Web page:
Another unpleasant effect of 'positive' discrimination is that it generally results in a hierarchy of oppression developing to decide which differences are unjust and which are acceptable (for example, there is no great push to address the over-representation of women in higher education, nor do I believe there should be). One expression of this, which I'm sure almost everyone here is familiar with is the concerns of GC feminists being dismissed in the face of those raised by TRAs.

BiologyIsReal Sun 16-Feb-20 19:11:01

I believe that's a misconception stemming from the approximately equal number of places for boys and girls at grammar schools. Because girls develop more quickly, a boy with a lower score would be more likely to gain a place at a grammar school than a girl (since the median score for boys would be lower)

Whether it's a misconception or not, it is a fact that girls had to score higher to get a grammar school place in order to achieve a 50/50 balance of the sexes. A bit hard on girls who achieved over the pass mark but were refuse a place. I should know as I took my 11+ in the 1950s and although I did get to go to grammar school there were quite a few other girls in my form who were denied places because of what amounts to positive discrimination in favour of boys. It was also puzzling in a way as the 11+ was a 'sudden death' exam and we have been hearing in recent years that girls are supposed to do less well at sudden death exams and better at consistent course work that rewards steady work. Both can't be right.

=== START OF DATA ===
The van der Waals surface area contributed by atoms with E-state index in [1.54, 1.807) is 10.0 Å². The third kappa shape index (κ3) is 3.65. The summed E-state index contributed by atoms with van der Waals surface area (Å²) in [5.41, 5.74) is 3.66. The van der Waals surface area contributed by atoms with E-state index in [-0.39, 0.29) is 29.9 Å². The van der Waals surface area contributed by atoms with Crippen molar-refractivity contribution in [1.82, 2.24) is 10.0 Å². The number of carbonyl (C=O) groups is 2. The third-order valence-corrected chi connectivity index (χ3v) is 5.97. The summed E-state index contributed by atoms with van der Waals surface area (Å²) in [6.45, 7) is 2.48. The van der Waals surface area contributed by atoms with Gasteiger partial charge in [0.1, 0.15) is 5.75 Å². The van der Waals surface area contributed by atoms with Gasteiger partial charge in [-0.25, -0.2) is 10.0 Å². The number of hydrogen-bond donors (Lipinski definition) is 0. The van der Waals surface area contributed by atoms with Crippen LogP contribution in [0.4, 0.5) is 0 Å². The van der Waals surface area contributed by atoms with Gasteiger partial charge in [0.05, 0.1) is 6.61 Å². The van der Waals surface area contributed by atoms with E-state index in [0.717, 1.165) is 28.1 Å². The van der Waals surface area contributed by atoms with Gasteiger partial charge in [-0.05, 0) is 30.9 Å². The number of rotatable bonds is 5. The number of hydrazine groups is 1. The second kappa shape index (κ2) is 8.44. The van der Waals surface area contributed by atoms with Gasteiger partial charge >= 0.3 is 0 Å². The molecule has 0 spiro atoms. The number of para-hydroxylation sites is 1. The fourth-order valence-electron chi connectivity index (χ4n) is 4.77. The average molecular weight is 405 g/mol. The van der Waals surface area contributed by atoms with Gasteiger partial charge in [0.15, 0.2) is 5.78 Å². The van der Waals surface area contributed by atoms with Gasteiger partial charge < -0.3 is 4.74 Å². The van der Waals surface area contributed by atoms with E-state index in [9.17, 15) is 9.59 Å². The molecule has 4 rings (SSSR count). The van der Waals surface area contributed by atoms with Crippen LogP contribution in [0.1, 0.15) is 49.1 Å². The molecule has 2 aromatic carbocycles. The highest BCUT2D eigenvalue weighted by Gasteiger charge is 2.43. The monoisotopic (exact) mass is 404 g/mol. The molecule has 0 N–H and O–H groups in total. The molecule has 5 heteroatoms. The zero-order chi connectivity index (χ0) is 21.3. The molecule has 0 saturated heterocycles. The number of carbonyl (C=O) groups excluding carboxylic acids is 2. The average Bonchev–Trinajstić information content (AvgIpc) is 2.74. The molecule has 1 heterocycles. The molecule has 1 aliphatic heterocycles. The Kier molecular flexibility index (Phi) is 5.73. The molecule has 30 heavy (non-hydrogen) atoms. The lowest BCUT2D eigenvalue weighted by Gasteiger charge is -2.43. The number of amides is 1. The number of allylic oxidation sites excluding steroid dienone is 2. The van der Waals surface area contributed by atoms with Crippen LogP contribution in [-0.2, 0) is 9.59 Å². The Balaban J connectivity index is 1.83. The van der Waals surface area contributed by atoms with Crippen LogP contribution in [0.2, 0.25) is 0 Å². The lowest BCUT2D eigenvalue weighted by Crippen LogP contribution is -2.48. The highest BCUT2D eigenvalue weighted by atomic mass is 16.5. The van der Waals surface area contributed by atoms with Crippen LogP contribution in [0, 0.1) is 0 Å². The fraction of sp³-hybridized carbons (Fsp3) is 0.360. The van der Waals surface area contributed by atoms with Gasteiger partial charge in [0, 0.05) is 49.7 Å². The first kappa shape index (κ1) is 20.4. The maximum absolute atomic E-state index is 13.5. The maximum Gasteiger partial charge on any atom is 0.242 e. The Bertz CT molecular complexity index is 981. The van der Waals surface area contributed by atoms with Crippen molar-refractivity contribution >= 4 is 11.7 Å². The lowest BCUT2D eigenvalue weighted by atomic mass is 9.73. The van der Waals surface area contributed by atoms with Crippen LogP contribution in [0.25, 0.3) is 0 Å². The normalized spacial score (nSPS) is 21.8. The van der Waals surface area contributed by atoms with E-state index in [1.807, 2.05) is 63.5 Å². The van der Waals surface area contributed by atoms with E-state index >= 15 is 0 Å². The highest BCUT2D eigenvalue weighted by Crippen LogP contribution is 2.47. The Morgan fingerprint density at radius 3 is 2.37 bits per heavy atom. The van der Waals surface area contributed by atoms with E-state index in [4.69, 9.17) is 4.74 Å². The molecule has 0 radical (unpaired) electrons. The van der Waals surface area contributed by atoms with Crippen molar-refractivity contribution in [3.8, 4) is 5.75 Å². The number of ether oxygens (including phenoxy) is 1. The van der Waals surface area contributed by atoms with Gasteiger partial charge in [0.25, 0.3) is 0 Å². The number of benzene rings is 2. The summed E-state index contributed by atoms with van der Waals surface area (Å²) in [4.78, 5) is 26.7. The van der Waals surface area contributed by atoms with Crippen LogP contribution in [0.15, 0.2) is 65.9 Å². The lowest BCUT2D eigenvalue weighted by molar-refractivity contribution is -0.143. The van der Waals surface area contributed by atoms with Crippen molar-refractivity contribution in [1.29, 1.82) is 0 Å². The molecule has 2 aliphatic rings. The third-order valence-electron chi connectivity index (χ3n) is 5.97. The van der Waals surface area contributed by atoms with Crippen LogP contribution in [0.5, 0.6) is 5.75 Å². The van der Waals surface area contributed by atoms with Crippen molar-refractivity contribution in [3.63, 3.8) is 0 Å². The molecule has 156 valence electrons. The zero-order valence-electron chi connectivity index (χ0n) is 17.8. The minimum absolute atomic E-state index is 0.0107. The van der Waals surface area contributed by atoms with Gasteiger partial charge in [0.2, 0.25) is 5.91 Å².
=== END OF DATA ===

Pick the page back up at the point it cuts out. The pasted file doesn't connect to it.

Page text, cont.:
Gronky Sun 16-Feb-20 19:30:02

because of what amounts to positive discrimination in favour of boys

I agree that it's unfair but I disagree that it amounts to 'positive' discrimination because it wasn't deliberate. The solution seems to me to desegregate grammar schools. I personally missed out on a spot despite passing because I was born in a year with a disproportionately high number of girls (as well as there seeming to be an even greater disproportion in my area, based upon my memories of class sizes, I've been unable to locate specific statistics for this aspect).

It was also puzzling in a way as the 11+ was a 'sudden death' exam and we have been hearing in recent years that girls are supposed to do less well at sudden death exams and better at consistent course work that rewards steady work. Both can't be right.

They absolutely can, the benefit of an increased rate of academic development could be stronger than the detrimental rate of a 'sudden death' exam.

Nappyvalley15 Mon 17-Feb-20 08:33:12

Regarding the pay gap - women aren't choosing leisure over work. They tend to gain unpaid domestic responsibility as they get older. It is not a question of one sex preferring leisure to work.

nettie434 Mon 17-Feb-20 09:41:30

Agree that the reframing is excellent. The problem is that ‘positive discrimination’ is often interpreted as meaning that a disadvantaged group is given access to a job/educational establishment irrespective of performance. People still use the term as if that type of positive discrimination was legal in the UK.

I don’t think that’s what they’re doing here (especially as their results have improved), just that they have broadened their selection criteria. I also love the comment made to the judge. Thanks for the alert to the article and the share token EverardDigby ArranUpsideDown.